First, let’s take a quick trip back to September, when I brought your attention to the unsettling book Endangering Prosperity and pointed out that America needs to take a different path to improve unimpressive math test scores. That was when our nation’s 15-year-olds scored a sub-par 487 on the PISA: Continue Reading »

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November
13th 2013
Survey of Tax Credit Scholarship Parents Gives Insights into School Choices

Posted under Grades and Standards & Independence Institute & Parents & Private Schools & Research & School Choice & Tax Credits

My eyes gleamed when I saw this new Friedman Foundation report, More Than Scores: An Analysis of Why and How Parents Choose Private Schools. Why? Not only because it used a survey of 754 parents in the Georgia GOAL Scholarship Program, but also because it asked really helpful questions to understand why parents make the choices they do.

GOAL is a scholarship tax credit program, adopted by Georgia in 2008. Its features aren’t too much different than the ones my Education Policy Center friends recommend in A Scholarship Tax Credit Program for Colorado. You know, the type of program that could help thousands of Colorado Kids Win.

Such a program would encourage more donations to nonprofit scholarship organizations that provide K-12 private tuition assistance to students from low- and middle-income families. One idea you see in some choice programs is that private schools should be required to share certain information with parents. But the Friedman report by Benjamin Scafidi and Jim Kelly brings out an important survey finding: Continue Reading »

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November
7th 2013
New NAEP Math and Reading Scores Leave Me Longing for More Reform

Posted under Education Politics & Grades and Standards & Innovation and Reform & School Choice & School Finance & Tax Credits & Teachers

The elections are over. I’m out from underneath the rock. It’s nice to see the sunshine again, to see that Amendment 66 was rejected (let’s think Kids Are First instead), and the reform message carried many major school board races.

Time to shift gears, though, with the release of 2013 results from NAEP, the nation’s gold-standard test. The overall picture, as reported by Education Week‘s Catherine Gewertz, is not too encouraging: Continue Reading »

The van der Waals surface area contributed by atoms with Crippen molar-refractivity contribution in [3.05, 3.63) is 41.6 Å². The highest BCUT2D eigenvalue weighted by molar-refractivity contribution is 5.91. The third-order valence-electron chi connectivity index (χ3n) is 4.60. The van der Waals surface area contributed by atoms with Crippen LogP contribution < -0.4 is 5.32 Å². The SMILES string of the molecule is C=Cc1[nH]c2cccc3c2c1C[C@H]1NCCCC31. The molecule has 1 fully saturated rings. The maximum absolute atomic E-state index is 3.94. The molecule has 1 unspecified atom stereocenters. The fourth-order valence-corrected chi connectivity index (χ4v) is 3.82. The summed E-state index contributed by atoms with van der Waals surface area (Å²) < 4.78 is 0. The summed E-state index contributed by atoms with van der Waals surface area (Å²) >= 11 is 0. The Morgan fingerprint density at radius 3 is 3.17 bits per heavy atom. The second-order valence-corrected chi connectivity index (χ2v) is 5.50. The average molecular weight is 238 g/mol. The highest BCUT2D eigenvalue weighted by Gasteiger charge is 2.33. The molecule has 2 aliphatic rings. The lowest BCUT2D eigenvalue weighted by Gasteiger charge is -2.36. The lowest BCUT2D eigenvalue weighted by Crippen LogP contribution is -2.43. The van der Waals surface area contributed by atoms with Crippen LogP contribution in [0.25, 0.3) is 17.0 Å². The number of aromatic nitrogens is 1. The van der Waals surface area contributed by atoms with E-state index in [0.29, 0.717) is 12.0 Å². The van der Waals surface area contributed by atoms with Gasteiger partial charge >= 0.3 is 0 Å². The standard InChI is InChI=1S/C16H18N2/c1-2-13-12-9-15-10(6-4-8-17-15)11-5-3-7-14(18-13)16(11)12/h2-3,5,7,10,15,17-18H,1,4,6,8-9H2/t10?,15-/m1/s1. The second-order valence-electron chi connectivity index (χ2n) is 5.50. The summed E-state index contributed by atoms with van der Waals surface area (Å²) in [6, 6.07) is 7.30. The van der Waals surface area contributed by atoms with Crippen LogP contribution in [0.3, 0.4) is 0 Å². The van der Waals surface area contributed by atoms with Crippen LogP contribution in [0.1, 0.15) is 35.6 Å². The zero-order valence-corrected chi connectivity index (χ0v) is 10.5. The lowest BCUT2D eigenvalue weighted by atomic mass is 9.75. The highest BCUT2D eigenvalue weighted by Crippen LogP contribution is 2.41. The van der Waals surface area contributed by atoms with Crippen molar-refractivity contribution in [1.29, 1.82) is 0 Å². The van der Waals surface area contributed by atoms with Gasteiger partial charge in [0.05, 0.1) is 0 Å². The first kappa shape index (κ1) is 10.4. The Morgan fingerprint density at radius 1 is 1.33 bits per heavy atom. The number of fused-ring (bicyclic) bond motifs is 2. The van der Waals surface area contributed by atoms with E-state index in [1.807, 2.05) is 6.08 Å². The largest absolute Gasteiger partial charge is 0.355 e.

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October
21st 2013
Even This Post Might Be Too Much Attention on Common Core Debate

Posted under Foreign Countries & Grades and Standards & Private Schools & Research & School Accountability & School Choice & Teachers

The reason I rarely write about Common Core is the same reason why I’m writing about it today. Huh, you say? America’s fourth most influential Edu-Scholar Eric Hanushek makes a persuasive case in U.S. News:

Policymakers and reform advocates alike have rallied around introducing a set of national content standards, suggesting that this will jump-start the stagnating achievement of U.S. students. As history clearly indicates, simply calling for students to know more is not the same as ensuring they will learn more.

Bottom line (read the whole article): Common Core standards are not going to move the needle on the important content and skills U.S. students learn. For every Massachusetts that performs fairly well with high standards, there’s a California that has high standards but struggles tremendously in its educational results. Continue Reading »

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September
16th 2013
The U.S. Needs a Different Path to Improve Our Unimpressive Math Scores

Posted under Grades and Standards & Just For Fun & learning & math & Research

Sometimes it’s good to step back and take a look at the big picture. That’s as true in the discussions about education reform as it is anywhere. A brand-new, 6-minute video does just that, but in a clever and lighthearted manner:

Continue Reading »

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August
27th 2013
Asking What Parents Want from Schools, Fordham Offers Interesting Market Niches

Posted under Denver & Grades and Standards & Independence Institute & Just For Fun & Parents & Research & School Choice

Once upon a time, there was a boring chick flick called What Women Want (don’t ask me what it was about, but I needed an easy segue). Today the Fordham Institute has taken a slightly different tack, with the release of the paper What Parents Want. They worked with Harris Interactive to conduct an extensive marketing survey to see what families might be looking for when they choose a school.

The idea is an interesting one, and the report really worth studying if you’re looking to start a school, especially in more populated areas. In the end, Fordham’s team identified six major categories, or “market niches,” that emerged, with certain characteristics of parents more likely to fit into one or more of the following: Continue Reading »